Monday, November 25, 2013

November 24, 2013 From Our Heart to God's: Psalm 23 - A Blessed Life

Psalm 23

A friend of mind has a story that is an incredibly powerful reminder of the blessing of life.  She works for IBM, and one day she was preparing for a business trip.  She was booking her flight when her boss asked her to cancel the trip.  She argued that it was an important trip to take but her boss was insistent that she cancel the trip, as IBM had decided to place a freeze on business travel.  She reluctantly canceled the trip.  The flight she was booking flew on September 11, 2001, and turned out to be the second flight that hit the World Trade Center.

It would be impossible not to think of life as incredibly blessed after such an experience.  To awaken every day, knowing that because your trip had been canceled, you are alive.  You are alive and get to enjoy many more years with your spouse.  You are alive and get to watch your children grow up.  You awaken every day with the knowledge that life could have ended far too early.  I believe that experience must be a blessing that would prevent one from ever taking life for granted.

As we conclude our series of messages on the psalms, this morning we come to the final words of the 23rd psalm – my cup runneth over.  Surely goodness and mercy shall follow me all the days of my life: and I will dwell in the house of the Lord forever.

I like the image of an overflowing cup, as it represents the blessedness of life, so let’s talk about A Blessed Life.

1.  Bless the lives of others. 
Faith is too often seen as completely personal and somewhat of a weak force in life.  But faith is not just personal; it has a very public side as well, and it is certainly not weak.  We are called to help fill the cup of others, so their cup too might overflow, and entering into the lives and the suffering of others is not for the weak or the faint of heart.

One of the great examples of this type of faith, to me, is Dietrich Bonhoeffer.  Bonhoeffer was a German theologian and pastor in who was in our country, where he could have safely remained, but he returned to Germany to be with his people and to oppose Hitler and his regime.  Though he was forbidden to preach, write, or teach, he did so anyway, which led to his arrest in 1943.  He wrote from prison that he had no regrets about returning, even though it led to his arrest.  While in prison he was most likely aware of his coming fate, which was execution by hanging in the final days of World War II. 

Bonhoeffer composed a poem titled Powers of Good, and there is much power in his words, because of his experience.  Here is a portion of that poem, which is now included in some school textbooks and is sung as a hymn in some churches –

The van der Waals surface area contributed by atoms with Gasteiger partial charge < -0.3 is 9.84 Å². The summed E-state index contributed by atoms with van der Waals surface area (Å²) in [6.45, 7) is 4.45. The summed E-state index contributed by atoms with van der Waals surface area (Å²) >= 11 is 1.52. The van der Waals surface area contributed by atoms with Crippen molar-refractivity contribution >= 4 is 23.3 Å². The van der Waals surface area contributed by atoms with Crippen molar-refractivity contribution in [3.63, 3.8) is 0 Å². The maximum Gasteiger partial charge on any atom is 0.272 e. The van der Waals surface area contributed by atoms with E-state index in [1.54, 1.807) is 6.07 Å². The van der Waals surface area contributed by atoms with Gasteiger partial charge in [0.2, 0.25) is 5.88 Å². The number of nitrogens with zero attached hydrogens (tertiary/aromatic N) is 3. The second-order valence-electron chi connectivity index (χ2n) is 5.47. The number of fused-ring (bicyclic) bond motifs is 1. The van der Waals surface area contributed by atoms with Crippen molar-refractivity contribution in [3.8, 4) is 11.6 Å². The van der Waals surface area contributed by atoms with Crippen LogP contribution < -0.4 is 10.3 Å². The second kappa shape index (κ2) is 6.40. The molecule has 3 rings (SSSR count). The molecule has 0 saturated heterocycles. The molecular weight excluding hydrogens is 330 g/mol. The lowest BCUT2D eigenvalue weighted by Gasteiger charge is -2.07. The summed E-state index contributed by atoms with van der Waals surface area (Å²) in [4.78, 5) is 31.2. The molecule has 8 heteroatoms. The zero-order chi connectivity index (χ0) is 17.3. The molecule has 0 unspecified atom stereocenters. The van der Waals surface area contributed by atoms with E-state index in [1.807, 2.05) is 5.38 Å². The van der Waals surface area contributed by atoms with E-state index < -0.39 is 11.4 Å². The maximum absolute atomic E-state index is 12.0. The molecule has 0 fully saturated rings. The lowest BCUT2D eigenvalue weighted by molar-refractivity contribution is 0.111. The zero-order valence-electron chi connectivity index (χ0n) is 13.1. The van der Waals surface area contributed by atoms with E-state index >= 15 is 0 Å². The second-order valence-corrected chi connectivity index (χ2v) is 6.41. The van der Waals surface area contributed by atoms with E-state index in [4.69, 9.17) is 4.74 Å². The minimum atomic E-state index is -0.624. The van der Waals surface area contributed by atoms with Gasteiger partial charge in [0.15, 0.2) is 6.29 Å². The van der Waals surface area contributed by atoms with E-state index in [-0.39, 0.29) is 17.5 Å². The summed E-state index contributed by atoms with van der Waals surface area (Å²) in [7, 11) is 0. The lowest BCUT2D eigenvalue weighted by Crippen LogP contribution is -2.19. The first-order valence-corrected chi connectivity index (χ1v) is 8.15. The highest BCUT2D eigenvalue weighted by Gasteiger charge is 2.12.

Should it be ours to drain the cup of grieving
Even to the dregs of pain, at thy command,
We will not falter, thankfully receiving
All that is given by thy loving hand.

But should it be they will once more to release us
To life’s enjoyment and its good sunshine,
That which we’ve learned from sorrow shall increase us,
And all our life be dedicate as thine.

Today, let candles shed their radiant greeting;
Lo, on our darkness are they not thy light
Leading us, haply, to our longed-for meeting?
Thou canst illumine even our darkest night.

While all the powers of good aid and attend us,
Boldly we’ll face the future, come what it may.
At even and at morn God will befriend us,
And, oh, most surely on each newborn day!

2.  Learn from adversity.
It’s by design that this is one of the great themes of Scripture.  One of history’s great works, St. Augustine’s City of God, reminds us time and again that faith is not forged and made strong by prosperity, but by adversity.  I saw this great quote the other day – some of the best bread is baked in the oven of adversity.

Adversity is, as strange as it may sound, one of life’s gifts, because without adversity we could never truly appreciate the depths of love or gratitude.

George Matheson was a Scottish minister who lived in the 19th century.  As a young man, when he was engaged to be married, his eyesight began to falter and his doctor told him he would quickly lose all of his vision.  When he told his fianc√© of his oncoming blindness she immediately handed back to him her engagement ring, saying she did now want to marry one who would soon be so dependent upon her.  It was a crushing experience for him, but out of that experience he wrote the hymn O Love That Wilt Not Let Me Go